Donovan McNabb may not have known that a football game could end in a tie, but at least there’s a legitimate reason for his ignorance. Is there anyone out there who honestly believes that a football game should be allowed to end in a tie?
When it comes to hockey, it seems that we are now being asked by the powers that be to believe that premise as well. The NHL has banished the tie for the last four seasons now, and this year the CCHA became the first league to refuse the concept that two teams could be evenly matched.
In the four major North American sports, hockey is really the only one in which ties can really be deemed acceptable. Basketball and football both feature different ways to score different multiples of points, meaning that ties can usually be broken pretty quickly in an overtime period. The NFL still allows ties to occur, but they’re pretty rare (and fixing that issue is a column for another time and another site). Baseball scores things one at a time, but there’s no clock, so teams can just play until there’s a winner. Sometimes it takes all night, but that’s the way the sport evolved.
Hockey has the combination of a clock and a one-at-a-time scoring scheme, which is the perfect combination to allow for teams to finish the game without determining a winner and loser. As we’ve seen during the playoffs, simply continuing until finding a winning goal can sometimes take forever. That’s why the NHL and the CCHA have resorted to shootouts in their quest to abolish the tie – it ends the game faster than more regulation play.
But why this crusade against the tie? I have heard it said that fans simply don’t like ties, that people expect a winner to come out of every game. I have also heard it said that the leagues want to discourage teams from playing tentative hockey in overtime to avoid losing a guaranteed point in search of a second one (which brought us the silly “overtime loss” category in the NHL). The latter has at least some merit to it, but the former seems pretty ridiculous.
Is a tie the most satisfying result possible? Of course not. Both teams go home with less than they could have. Neither gets the satisfaction of a win, but neither takes the sting of a loss. And yet, at the same time, a tie can be a satisfying or a highly disappointing result. The underdog team that comes in and fights tooth and nail with the powerhouse and earns a tie can walk away with a sense of accomplishment. The team that was down 3-0 during the second intermission and comes back to tie can engender the same feeling. The “satisfying tie.” The reverse – the powerhouse that ties an underdog and the team that blows the big lead – the “disappointing tie.” And then, of course, you have the “sister kissers,” those games that are just evenly matched throughout.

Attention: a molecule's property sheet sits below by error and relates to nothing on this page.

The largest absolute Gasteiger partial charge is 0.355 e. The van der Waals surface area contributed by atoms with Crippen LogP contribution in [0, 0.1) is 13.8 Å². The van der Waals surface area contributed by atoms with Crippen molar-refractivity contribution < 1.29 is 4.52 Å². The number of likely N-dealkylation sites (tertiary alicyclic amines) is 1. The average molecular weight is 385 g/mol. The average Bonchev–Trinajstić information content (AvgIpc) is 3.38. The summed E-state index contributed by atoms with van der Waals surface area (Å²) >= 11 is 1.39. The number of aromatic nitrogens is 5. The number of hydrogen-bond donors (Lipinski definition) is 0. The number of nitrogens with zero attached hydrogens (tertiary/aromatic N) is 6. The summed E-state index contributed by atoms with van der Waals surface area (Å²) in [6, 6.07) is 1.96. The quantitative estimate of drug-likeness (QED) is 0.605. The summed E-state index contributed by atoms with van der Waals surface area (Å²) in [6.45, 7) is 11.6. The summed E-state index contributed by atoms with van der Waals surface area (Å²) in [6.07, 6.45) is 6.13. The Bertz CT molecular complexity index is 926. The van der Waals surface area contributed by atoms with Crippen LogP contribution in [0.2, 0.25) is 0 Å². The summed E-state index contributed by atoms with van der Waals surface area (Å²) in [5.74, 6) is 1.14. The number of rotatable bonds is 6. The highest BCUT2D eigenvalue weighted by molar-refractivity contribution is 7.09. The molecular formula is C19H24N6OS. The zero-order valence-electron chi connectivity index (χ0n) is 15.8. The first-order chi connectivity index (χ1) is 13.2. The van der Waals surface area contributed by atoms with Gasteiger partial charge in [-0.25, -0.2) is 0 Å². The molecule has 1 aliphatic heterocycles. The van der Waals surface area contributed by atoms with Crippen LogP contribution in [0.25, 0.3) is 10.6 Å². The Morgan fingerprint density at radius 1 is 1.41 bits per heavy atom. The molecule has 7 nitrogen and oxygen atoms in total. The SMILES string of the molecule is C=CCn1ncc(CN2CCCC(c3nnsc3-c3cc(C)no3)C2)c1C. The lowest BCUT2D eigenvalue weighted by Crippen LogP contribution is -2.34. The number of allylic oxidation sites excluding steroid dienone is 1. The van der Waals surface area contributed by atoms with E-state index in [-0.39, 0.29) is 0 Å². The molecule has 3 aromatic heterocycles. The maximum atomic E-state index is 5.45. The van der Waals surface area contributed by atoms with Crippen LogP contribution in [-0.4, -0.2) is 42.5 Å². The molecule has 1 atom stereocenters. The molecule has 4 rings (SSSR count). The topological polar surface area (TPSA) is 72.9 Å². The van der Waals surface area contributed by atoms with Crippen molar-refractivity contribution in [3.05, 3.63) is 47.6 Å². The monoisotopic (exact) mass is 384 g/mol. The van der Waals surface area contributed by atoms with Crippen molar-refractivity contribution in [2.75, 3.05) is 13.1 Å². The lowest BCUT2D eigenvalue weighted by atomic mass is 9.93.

Want to encourage the teams to go all out during the overtime period? Set up a points system that rewards wins more and provides an opportunity cost for a tie. Major League Soccer, along with most international soccer leagues, does just that already. A win is worth three points, and a tie is worth one. If you sit back and wait for the tie, you lose a chance at two additional points, but if you push for the win and give up the goal, you’ve only lost one.
Instead, the NHL decided to create a system that rewards the losing team in overtime with a point – the only major sport where you can lose the game and still advance your cause.
Now, all of this would be relatively moot if the shootout were an acceptable derivation of the game as a whole so as to be a worthy substitute, but the idea of one shooter taking on one goaltender is such a microcosm of the game of hockey as to render it generally unacceptable for determining the winner of a team sport.
Penalty shots are exciting when they take place during the course of the game, and often times their success or failure does determine the outcome of the game. Shootouts take far too many important elements out of consideration when determining a winner – passing, physical play, and team defense are rendered completely useless.
Then there’s the smell test. If shootouts were truly an acceptable method for determining a winner of a hockey game, there’s no reason they wouldn’t use them in the playoffs as well. Since there really can’t be ties in the post-season, why waste everyone’s time by playing long into the night to find a winner?
Maybe it’s just me. Maybe I’m just too much of a traditionalist and I need to just embrace the shootout – after all, it’s becoming more and more popular in various leagues.